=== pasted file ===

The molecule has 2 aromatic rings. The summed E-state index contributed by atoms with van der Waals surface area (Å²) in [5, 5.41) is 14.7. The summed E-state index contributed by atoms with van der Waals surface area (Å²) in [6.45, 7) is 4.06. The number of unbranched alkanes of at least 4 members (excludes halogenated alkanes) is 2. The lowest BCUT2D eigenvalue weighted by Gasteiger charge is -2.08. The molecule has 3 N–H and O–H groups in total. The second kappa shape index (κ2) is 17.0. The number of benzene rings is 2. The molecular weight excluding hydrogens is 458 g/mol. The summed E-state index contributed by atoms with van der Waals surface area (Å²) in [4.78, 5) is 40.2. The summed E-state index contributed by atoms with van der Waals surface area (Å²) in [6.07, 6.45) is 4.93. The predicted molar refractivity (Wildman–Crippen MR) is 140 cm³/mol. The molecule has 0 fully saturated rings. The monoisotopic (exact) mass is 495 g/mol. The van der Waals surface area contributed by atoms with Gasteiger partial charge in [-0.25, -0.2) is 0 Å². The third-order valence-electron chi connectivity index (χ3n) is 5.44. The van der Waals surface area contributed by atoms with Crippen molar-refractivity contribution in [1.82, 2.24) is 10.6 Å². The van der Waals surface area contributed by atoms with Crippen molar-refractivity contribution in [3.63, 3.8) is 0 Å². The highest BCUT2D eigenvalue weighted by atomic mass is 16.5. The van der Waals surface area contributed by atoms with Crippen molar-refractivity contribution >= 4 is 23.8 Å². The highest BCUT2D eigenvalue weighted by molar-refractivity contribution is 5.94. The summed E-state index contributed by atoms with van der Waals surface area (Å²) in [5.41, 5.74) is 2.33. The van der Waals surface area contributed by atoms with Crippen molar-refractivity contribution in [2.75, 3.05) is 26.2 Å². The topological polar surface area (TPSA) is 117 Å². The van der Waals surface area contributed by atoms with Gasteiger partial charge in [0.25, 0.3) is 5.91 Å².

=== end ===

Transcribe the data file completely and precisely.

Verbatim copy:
The molecule has 2 aromatic rings. The summed E-state index contributed by atoms with van der Waals surface area (Å²) in [5, 5.41) is 14.7. The summed E-state index contributed by atoms with van der Waals surface area (Å²) in [6.45, 7) is 4.06. The number of unbranched alkanes of at least 4 members (excludes halogenated alkanes) is 2. The lowest BCUT2D eigenvalue weighted by Gasteiger charge is -2.08. The molecule has 3 N–H and O–H groups in total. The second kappa shape index (κ2) is 17.0. The number of benzene rings is 2. The molecular weight excluding hydrogens is 458 g/mol. The summed E-state index contributed by atoms with van der Waals surface area (Å²) in [4.78, 5) is 40.2. The summed E-state index contributed by atoms with van der Waals surface area (Å²) in [6.07, 6.45) is 4.93. The predicted molar refractivity (Wildman–Crippen MR) is 140 cm³/mol. The molecule has 0 fully saturated rings. The monoisotopic (exact) mass is 495 g/mol. The van der Waals surface area contributed by atoms with Gasteiger partial charge in [-0.25, -0.2) is 0 Å². The third-order valence-electron chi connectivity index (χ3n) is 5.44. The van der Waals surface area contributed by atoms with Crippen molar-refractivity contribution in [1.82, 2.24) is 10.6 Å². The van der Waals surface area contributed by atoms with Crippen molar-refractivity contribution in [3.63, 3.8) is 0 Å². The highest BCUT2D eigenvalue weighted by atomic mass is 16.5. The van der Waals surface area contributed by atoms with Crippen molar-refractivity contribution >= 4 is 23.8 Å². The highest BCUT2D eigenvalue weighted by molar-refractivity contribution is 5.94. The summed E-state index contributed by atoms with van der Waals surface area (Å²) in [5.41, 5.74) is 2.33. The van der Waals surface area contributed by atoms with Crippen molar-refractivity contribution in [2.75, 3.05) is 26.2 Å². The topological polar surface area (TPSA) is 117 Å². The van der Waals surface area contributed by atoms with Gasteiger partial charge in [0.25, 0.3) is 5.91 Å².